Limits of Licenses
Rod Dixon, J.D., LL.M.
rod at cyberspaces.org
Tue Mar 28 00:25:02 UTC 2000
> > > > Can a copyright license demand that I stop using a work that I
> > > have acquired
> > > > lawfully if I later violate the license and infringe on the
> > > copyright? Can
> > > > it demand that I destroy my copy?
> > The short answer is yes. Shareware agreements make such demands
> Shareware licenses, though, are regular use licenses like EULAs;
> they don't
> have the special flavor of "conditional non-exclusive transfer of
Oops! We are making repeated mistakes. Copyright belongs to the copyright holder. Copyright belongs to the copyright holder. Let's at least understand the signifance of this point. When you purchase or otherwise lawfully acquire a software program, copyright is not "transferred" to you. The copyright holder (which is NOT the User) may permit certain uses of his or her work, but the user never becomes a copyright holder merely because of use or purchase. Even under the GPL, subsequent users of the source code are NOT copyright holders. Copyright remains with the owner of the copyright. This is an awfully important point to understand before the rest of what we are talking about begins to make sense.
> > Sure, you can. You can also use self-help measures to protect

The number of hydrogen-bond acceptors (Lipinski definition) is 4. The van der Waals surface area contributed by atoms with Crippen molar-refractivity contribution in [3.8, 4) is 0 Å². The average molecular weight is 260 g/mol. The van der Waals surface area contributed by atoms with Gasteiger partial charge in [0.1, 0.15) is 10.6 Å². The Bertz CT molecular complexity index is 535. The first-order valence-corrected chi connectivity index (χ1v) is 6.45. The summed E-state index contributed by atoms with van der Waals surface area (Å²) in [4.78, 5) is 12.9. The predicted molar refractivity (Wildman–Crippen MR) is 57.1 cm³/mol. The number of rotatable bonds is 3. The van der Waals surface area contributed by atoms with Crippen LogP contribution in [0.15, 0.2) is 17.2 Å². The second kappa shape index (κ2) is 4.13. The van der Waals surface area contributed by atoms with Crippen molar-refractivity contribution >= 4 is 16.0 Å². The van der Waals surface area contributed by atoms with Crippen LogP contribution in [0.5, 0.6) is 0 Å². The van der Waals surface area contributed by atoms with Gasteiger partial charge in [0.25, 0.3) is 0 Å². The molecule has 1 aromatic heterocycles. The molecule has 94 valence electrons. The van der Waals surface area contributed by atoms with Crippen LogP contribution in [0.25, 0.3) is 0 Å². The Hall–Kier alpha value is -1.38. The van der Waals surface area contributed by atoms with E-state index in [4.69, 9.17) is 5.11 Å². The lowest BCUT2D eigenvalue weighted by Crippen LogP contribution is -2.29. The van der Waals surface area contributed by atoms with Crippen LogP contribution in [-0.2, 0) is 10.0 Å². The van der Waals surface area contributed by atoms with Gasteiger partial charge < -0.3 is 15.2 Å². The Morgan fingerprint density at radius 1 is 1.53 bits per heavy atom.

> your copyright.
> How's that? Do you really think the following notice printed on a book's
> cover would stand up?
> "You may make a single Xerox copy of this book and give it
> to your spouse, if you have one. If you make any other copies,
> however, you are required to burn them all, and this copy too."
Well, as I said, if the book were an e-book, the statement could possibly be permissible...with two notable differences "Photocopy would be substituted for Xerox (Trademark), and destroy would be substituted for burn. (Look at the model draft of UCITA and make your own conclusions)
> I suggest that the last four words are not enforceable. You have lawfully
> acquired your copy, and you get to keep it. Still less can the copyright
> holder seize your purchased copy and burn it, just because you
> have violated
> his copyright.
UCITA and the DMCA permit self-help remedies. I am surprised you have not heard of this sense there is a great deal of self-help going on in Cyberspace these days. Nonetheless, I would almost never advise a client to undertake a self-help remedy. I think they are in poor taste and there is the risk that more harm is done than can be foreseen.
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